Scientists at Karolinska Institutet in Sweden have discovered that a gene linked to dyslexia has a surprising biological function: it controls cilia, the antenna-like projections that cells use to communicate.
Dyslexia is largely hereditary and linked to a number of genes, the functions of which are, however, largely unknown. This present study from Karolinska Institutet and Helsinki University now shows that one of these genes, DCDC2, is involved in regulating the signalling of cilia in brain neurons.
"Our discovery presents us with a possible new neurobiological mechanism for dyslexia," says Professor Juha Kere, who co-led the study with Professor Eero Castrén of Helsinki University.
Cilia are hair-like structures that project from the surface of most cells. Their purpose has long remained something of a mystery, but recent research has revealed that the cells use them to communicate and that they play a crucial part in the development of the body's organs.
These results tie into previous research in mice showing that DCDC2 and two other dyslexia genes are involved in cell migration, a process by which nerve cells are moved to their correct location in the brain during embryonic development.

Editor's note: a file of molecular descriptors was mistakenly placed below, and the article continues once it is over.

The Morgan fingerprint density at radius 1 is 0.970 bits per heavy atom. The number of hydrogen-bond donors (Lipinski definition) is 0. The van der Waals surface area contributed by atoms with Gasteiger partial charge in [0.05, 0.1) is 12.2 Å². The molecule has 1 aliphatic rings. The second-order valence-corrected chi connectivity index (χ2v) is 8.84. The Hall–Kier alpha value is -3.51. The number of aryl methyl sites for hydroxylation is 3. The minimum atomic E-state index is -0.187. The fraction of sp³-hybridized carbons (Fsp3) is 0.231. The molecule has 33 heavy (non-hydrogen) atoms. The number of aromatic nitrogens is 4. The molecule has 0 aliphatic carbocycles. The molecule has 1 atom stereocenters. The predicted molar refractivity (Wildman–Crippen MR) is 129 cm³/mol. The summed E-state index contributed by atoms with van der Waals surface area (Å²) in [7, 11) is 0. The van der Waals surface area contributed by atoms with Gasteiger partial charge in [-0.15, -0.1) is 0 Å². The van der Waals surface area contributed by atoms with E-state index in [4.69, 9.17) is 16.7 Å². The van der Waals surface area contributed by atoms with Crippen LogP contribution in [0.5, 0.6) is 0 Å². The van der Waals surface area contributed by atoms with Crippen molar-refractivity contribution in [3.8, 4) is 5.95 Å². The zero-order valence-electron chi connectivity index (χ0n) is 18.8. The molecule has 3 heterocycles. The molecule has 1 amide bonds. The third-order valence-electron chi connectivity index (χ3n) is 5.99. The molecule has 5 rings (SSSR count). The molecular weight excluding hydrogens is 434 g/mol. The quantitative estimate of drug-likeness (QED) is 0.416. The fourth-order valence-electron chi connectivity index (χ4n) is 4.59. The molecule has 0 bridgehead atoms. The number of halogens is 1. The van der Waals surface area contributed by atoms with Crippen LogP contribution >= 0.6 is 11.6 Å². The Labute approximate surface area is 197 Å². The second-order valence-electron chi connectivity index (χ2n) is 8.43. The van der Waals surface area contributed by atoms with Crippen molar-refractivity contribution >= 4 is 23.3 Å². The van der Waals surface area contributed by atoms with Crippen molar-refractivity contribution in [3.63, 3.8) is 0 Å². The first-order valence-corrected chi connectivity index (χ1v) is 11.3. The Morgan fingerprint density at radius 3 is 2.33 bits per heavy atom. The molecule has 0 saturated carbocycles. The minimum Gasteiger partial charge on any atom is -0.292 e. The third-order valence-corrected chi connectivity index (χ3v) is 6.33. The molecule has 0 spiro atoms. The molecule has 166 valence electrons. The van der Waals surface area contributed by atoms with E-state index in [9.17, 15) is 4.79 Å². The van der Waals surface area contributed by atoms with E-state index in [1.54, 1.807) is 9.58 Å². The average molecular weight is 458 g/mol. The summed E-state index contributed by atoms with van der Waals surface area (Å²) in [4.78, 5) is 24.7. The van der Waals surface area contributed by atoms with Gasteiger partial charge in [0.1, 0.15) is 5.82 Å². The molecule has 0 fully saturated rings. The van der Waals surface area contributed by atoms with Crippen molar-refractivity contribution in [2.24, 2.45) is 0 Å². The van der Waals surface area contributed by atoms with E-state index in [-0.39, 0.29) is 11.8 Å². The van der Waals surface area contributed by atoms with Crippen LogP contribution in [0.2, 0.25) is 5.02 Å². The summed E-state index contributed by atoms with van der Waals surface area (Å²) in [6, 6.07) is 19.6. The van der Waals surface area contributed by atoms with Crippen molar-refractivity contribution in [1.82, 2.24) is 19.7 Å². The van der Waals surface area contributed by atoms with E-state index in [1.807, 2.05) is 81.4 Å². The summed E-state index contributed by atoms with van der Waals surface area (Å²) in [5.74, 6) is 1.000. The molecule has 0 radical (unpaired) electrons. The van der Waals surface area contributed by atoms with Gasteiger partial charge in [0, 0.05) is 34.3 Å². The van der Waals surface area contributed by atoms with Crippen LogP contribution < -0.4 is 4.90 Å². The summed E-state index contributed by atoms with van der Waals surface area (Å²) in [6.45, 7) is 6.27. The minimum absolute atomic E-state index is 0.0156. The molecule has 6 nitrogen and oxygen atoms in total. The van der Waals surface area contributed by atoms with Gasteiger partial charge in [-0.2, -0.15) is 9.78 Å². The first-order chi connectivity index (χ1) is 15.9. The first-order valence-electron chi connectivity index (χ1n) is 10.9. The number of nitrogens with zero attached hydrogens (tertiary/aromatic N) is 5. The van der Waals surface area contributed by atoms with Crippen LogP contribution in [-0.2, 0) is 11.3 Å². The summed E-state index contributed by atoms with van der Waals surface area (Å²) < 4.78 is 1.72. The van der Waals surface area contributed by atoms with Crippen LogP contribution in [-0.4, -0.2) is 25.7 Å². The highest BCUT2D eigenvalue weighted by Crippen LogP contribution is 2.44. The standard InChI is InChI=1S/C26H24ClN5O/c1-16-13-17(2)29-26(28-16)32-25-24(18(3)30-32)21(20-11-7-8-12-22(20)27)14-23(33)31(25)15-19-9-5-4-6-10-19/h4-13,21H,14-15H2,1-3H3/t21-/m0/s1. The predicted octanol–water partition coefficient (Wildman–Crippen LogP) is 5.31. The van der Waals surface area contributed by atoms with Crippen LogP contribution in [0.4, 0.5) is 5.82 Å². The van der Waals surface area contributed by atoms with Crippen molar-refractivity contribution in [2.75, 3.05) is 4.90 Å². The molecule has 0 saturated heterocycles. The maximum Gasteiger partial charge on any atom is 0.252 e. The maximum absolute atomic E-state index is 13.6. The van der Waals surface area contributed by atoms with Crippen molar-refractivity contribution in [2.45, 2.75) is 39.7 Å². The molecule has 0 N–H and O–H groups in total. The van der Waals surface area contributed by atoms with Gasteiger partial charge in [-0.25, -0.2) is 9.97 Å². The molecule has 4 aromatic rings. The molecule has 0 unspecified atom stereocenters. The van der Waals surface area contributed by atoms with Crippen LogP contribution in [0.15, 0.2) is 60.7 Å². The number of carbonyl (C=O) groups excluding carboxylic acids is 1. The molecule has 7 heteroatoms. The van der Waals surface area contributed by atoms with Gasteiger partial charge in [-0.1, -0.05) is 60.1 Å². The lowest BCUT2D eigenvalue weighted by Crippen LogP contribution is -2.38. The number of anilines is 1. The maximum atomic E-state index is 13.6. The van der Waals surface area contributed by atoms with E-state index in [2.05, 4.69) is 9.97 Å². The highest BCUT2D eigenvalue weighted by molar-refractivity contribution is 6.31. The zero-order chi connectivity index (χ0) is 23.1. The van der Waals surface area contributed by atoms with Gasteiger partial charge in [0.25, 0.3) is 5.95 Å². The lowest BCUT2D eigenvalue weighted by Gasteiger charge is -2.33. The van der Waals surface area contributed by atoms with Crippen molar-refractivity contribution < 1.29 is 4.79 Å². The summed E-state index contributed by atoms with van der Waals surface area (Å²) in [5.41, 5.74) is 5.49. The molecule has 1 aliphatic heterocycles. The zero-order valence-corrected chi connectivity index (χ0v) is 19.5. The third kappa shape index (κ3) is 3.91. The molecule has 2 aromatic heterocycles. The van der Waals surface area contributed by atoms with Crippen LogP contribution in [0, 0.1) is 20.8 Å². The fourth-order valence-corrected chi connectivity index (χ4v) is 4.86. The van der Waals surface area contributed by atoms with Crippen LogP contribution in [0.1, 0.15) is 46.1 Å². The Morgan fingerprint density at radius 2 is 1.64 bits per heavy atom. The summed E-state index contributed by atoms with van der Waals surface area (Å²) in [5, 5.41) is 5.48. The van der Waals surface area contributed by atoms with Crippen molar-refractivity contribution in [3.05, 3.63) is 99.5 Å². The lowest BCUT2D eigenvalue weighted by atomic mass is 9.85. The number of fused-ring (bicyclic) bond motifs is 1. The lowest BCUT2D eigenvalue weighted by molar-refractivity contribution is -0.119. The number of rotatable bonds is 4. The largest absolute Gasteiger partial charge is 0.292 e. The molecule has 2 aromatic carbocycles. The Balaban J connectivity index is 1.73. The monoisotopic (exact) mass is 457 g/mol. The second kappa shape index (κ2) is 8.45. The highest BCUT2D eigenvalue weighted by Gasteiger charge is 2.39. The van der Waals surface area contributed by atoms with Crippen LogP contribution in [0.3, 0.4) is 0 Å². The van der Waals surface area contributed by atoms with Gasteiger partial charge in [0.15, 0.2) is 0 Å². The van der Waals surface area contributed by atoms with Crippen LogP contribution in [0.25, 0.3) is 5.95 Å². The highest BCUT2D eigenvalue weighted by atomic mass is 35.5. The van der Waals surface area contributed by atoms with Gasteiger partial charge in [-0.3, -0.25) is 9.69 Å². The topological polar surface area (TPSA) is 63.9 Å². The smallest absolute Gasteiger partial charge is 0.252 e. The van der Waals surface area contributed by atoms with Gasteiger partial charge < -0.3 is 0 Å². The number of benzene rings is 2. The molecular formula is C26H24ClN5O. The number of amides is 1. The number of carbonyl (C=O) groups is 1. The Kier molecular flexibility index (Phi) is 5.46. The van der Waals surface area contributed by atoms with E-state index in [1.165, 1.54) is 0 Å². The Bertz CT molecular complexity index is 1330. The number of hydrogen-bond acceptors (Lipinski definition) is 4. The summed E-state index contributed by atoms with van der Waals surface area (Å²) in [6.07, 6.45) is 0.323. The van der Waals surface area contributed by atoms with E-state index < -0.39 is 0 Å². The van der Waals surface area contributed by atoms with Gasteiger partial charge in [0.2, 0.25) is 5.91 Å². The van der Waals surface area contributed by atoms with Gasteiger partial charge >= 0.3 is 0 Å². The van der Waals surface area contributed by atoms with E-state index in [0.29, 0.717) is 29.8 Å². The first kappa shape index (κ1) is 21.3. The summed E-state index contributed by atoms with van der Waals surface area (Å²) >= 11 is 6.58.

"The cilia are important parts of the machinery that controls cell migration," says Professor Kere. "Just what they do and how it could result in dyslexia are interesting questions that will be given further study."
The new findings, which are presented in the scientific journal PLoS ONE show that DCDC2 governs the length of the cilia and activates two different signal systems in the cell, depending on the degree of gene activity. When the human variant of the gene was transferred to nerve cells in the roundworm C. elegans, it gave rise to unusual neural projections exclusively in ciliated cells.
Ciliary dysfunction in different organs has been associated with a wide range of disorders from rare genetic diseases such as polycystic kidney disease and Kartagener's syndrome, to diabetes, obesity and schizophrenia.
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